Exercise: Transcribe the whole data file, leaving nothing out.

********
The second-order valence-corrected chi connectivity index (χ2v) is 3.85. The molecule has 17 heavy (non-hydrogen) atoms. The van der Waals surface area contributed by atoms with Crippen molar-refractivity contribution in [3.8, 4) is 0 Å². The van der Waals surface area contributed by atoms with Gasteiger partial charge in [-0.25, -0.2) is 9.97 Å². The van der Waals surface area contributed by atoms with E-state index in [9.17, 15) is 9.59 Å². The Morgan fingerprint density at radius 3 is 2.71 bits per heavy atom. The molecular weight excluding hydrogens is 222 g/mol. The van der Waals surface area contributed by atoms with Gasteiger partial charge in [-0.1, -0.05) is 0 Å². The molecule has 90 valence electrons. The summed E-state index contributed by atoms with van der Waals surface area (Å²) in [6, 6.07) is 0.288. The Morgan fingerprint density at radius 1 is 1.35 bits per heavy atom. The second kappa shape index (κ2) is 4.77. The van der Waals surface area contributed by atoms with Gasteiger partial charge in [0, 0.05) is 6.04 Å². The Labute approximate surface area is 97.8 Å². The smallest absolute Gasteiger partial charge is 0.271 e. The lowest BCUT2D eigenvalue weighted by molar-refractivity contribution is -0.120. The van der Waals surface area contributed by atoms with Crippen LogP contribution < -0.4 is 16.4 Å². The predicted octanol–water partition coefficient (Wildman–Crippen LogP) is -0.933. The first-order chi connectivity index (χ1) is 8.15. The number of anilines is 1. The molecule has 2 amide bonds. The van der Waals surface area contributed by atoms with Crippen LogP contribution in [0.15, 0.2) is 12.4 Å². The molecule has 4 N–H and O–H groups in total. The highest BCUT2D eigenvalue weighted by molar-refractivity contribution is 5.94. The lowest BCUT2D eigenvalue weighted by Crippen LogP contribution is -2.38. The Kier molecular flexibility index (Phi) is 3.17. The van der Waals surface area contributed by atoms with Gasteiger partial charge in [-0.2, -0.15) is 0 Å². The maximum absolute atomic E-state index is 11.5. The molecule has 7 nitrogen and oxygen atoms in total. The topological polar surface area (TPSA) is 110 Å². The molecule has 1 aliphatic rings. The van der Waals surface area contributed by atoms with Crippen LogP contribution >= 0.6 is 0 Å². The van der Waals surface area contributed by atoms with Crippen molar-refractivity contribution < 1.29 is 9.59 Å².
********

The second-order valence-corrected chi connectivity index (χ2v) is 3.85. The molecule has 17 heavy (non-hydrogen) atoms. The van der Waals surface area contributed by atoms with Crippen molar-refractivity contribution in [3.8, 4) is 0 Å². The van der Waals surface area contributed by atoms with Gasteiger partial charge in [-0.25, -0.2) is 9.97 Å². The van der Waals surface area contributed by atoms with E-state index in [9.17, 15) is 9.59 Å². The Morgan fingerprint density at radius 3 is 2.71 bits per heavy atom. The molecular weight excluding hydrogens is 222 g/mol. The van der Waals surface area contributed by atoms with Gasteiger partial charge in [-0.1, -0.05) is 0 Å². The molecule has 90 valence electrons. The summed E-state index contributed by atoms with van der Waals surface area (Å²) in [6, 6.07) is 0.288. The Morgan fingerprint density at radius 1 is 1.35 bits per heavy atom. The second kappa shape index (κ2) is 4.77. The van der Waals surface area contributed by atoms with Gasteiger partial charge in [0, 0.05) is 6.04 Å². The Labute approximate surface area is 97.8 Å². The smallest absolute Gasteiger partial charge is 0.271 e. The lowest BCUT2D eigenvalue weighted by molar-refractivity contribution is -0.120. The van der Waals surface area contributed by atoms with Crippen LogP contribution < -0.4 is 16.4 Å². The predicted octanol–water partition coefficient (Wildman–Crippen LogP) is -0.933. The first-order chi connectivity index (χ1) is 8.15. The number of anilines is 1. The molecule has 2 amide bonds. The van der Waals surface area contributed by atoms with Crippen LogP contribution in [0.15, 0.2) is 12.4 Å². The molecule has 4 N–H and O–H groups in total. The highest BCUT2D eigenvalue weighted by molar-refractivity contribution is 5.94. The lowest BCUT2D eigenvalue weighted by Crippen LogP contribution is -2.38. The Kier molecular flexibility index (Phi) is 3.17. The van der Waals surface area contributed by atoms with Gasteiger partial charge in [-0.2, -0.15) is 0 Å². The maximum absolute atomic E-state index is 11.5. The molecule has 7 nitrogen and oxygen atoms in total. The topological polar surface area (TPSA) is 110 Å². The molecule has 1 aliphatic rings. The van der Waals surface area contributed by atoms with Crippen LogP contribution >= 0.6 is 0 Å². The van der Waals surface area contributed by atoms with Crippen molar-refractivity contribution < 1.29 is 9.59 Å².